Here’s the scene. It’s a big open room with tables decked out in sterile white sheets. People named Caron and Mark linger in starched shirts and black skirts, holding their drinks in defensive formation. There’s a hum of noises. It’s not conversation, it’s too rigid. Sure, people are speaking but nothing is being said – benign platitudes are traded as empty currency. A lady with a nametag that reads Susan squawks, “Oh, you must meet Jim!” She doesn’t appear to be addressing anyone in particular – you shuffle your feet forward.
“Me?” you say, and before you know it you’re standing in front of a man named Jim who is apparently an Exceedingly Big Deal.
“What do you do?” he’s asking.
This is the curious modern ritual known as “networking”. “Networking” apparently involves feigning enthusiasm for people you don’t know and promising to meet up to do lunch. “Networking” is what we now call “conversation” if it involves human beings who work. “Networking” is everything that is terrible about modern life – it’s a life-draining, reality-skewing, lie-spewing moment of social charades. It’s Alan Sugar directing your entire life; it’s The Truman Show without the gags; it’s like living in the Big Brother house with only office workers. Someone else’s office.
Look at yourself talking to Jim the Manager. You’ve had a few drinks now. You’re feeling brave. Screw it, you think. You’re going to tell him about how much you love this brand of Norwegian shoe-laces made of recycled paper you’re about to launch. Your mouth is dry with excitement – you adore these shoe-laces, you’re saying. Jim’s nodding. It’s not what you know, it’s who you know, spirals around in your head like a mantra.
You’re putting on a voice. You don’t know what it is. It certainly isn’t your voice. You’re putting on Jim’s voice, hoping he’ll like that. You sound like you were put in a washing machine with the entire cast of Eastenders. You’re saying the word “man” as a subordinate clause. You’re claiming you hate Coldplay, but you fucking love Coldplay and have seen them three times. You hate Coldplay, you say, as much as you love these shoe-laces.
Jim’s raising his eyebrows – he’s impressed by your candour. He says that. “I’m impressed with your candour.”
You’re shaking with the belief; your hands are sweating; your heart is racing. This is the big sell. “I believe in these shoe-laces,” you whisper with the intensity of a thousand suns, “I love these shoe-laces. These shoe-laces,” – you raise your hands as if you’re a doctor presenting a newborn – “are going to change the world.”
And, all of a sudden, you do believe it. You’re making a pact with the Devil, sure, but you’re enjoying it. Who cares if you’re pretending to be someone you’re not if it means job success. You are no longer you, but just another body in a line of endless bodies that stretches backwards and forwards through time, who all love these fucking shoe-laces.
You’re very down with that.
But what’s going on? Just moments before you entered this room you were a human-being, an individual with loves and hates, passions and desires. You spoke like you went to Bristol University and played hockey for the 3rds. Now you’re lisping and calling women “birds”. The opinions and topics of conversation you’re now happy to indulge in could rival Global Warming in their exceeding monotony.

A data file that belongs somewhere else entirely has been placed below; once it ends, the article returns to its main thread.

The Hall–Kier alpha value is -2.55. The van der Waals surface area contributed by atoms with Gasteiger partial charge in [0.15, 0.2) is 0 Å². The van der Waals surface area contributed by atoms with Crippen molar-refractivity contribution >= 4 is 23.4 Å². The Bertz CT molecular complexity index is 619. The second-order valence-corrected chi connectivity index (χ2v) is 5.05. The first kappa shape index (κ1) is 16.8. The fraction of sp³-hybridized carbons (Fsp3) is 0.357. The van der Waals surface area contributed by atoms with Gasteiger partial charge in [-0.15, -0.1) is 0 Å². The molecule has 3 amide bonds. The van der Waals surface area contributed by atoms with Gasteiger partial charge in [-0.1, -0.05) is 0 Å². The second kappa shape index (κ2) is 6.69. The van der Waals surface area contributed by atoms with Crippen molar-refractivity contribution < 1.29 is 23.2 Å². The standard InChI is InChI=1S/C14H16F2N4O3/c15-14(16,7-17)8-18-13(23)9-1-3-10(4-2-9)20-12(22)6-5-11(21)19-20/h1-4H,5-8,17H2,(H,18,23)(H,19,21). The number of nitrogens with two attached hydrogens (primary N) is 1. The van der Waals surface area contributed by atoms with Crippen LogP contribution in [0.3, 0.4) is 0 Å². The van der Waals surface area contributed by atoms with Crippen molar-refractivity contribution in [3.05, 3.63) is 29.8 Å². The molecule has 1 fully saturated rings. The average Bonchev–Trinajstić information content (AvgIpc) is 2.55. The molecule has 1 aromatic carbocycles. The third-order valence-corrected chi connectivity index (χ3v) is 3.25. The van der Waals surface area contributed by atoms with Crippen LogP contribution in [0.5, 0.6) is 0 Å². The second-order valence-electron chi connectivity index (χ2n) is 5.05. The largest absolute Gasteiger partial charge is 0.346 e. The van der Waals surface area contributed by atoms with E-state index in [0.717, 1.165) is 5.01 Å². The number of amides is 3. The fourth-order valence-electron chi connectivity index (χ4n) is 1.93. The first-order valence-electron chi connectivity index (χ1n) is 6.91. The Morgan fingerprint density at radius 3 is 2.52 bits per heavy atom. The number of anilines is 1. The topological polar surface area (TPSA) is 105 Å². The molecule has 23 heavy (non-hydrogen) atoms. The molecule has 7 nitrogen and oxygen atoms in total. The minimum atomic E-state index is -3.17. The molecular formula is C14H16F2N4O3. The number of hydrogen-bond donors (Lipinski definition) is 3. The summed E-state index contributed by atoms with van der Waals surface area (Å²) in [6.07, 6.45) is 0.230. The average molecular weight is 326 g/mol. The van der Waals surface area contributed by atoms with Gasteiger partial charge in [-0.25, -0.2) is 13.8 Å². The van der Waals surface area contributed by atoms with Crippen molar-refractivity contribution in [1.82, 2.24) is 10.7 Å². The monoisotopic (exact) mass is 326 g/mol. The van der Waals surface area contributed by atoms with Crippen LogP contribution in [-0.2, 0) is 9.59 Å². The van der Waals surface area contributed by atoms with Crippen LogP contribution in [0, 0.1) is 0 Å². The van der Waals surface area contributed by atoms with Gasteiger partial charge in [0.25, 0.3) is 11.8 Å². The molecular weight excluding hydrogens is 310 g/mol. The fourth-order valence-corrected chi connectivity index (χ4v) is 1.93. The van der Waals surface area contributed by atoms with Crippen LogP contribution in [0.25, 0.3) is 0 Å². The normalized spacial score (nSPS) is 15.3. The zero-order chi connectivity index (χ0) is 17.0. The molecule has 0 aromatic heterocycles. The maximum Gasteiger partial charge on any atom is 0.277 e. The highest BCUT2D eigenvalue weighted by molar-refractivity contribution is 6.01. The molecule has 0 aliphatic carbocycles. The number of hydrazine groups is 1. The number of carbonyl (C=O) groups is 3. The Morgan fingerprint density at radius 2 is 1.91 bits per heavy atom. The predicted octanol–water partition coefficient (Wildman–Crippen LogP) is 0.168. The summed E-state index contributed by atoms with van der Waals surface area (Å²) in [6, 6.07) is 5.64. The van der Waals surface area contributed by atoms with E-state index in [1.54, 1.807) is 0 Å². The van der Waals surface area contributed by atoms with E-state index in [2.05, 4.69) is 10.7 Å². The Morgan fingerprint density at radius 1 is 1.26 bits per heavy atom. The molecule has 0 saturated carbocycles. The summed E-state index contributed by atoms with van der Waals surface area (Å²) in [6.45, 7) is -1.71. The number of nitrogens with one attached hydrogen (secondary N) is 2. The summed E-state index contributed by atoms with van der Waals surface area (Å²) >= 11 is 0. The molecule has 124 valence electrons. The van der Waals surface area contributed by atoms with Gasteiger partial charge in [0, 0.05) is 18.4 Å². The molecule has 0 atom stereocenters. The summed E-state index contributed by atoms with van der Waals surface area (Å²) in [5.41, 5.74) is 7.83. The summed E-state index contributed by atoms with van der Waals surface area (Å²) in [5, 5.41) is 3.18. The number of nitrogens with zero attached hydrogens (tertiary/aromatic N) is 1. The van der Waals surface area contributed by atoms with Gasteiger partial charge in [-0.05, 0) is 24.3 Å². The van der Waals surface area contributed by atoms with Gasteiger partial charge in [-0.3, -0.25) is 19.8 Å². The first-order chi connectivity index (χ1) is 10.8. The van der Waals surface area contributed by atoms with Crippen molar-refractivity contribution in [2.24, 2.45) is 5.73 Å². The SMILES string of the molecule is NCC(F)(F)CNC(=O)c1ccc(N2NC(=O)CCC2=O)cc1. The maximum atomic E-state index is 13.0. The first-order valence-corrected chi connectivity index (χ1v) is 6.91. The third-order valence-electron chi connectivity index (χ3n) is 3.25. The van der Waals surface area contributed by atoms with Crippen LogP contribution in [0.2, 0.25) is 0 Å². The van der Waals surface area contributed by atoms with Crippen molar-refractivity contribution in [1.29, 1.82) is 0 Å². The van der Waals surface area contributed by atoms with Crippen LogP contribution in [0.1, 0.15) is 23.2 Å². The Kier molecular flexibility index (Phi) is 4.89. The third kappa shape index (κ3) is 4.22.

Who are you? Why are you talking about shoe-laces? You’re boring yourself, you’re boring Jim (he keeps staring at Susan’s tits) – his eyes are slowly glazing over, he’s having flashbacks of the womb, the abyss is closing in around him, the more you talk about shoe-laces the more he too senses that life is meaningless, a darkness, an endless misery punctuated solely by elevator pitches and name cards, and changeable faces just like your own. He hates this too. He’s thinking to himself – Why am I nodding? Why am I here listening to this? I wonder when the last tube is?
And that’s what you’re thinking. We’re all thinking it actually, but we keep on playing the game because to break the rules here is worse than anything – to say openly that you hate networking is to admit what you have sacrificed to be here: independent thought.
Your life. Outside, you can be anything, but in here, at this networking event, you will be Mark, who has a mortgage (you don’t have a mortgage; you don’t earn enough for that), a person who exists primarily to repeat phrases like ‘let’s action that’ and cares deeply about integrated software solutions.
But networking is a part of life today, isn’t it? We can’t just be up-front with each other in these circumstances: we can’t actually be truthful, can we, and just say: “The only reason we’re here is so in the future I can email directly about a job. And also I am rather partial to free drinks, thank you, Jim.” That would be ridiculous. That would be absurd. That would be utterly abandoning modern etiquette. That would be an atrocious affront to society, that would be peeling back the curtain and telling the audience there’s a trap door where the pantomime villain hides.
So I’m sorry for ranting.
Let me start again. I love networking:
Hi, my name is Dave. I’d like to add you to my personal LinkedIn network.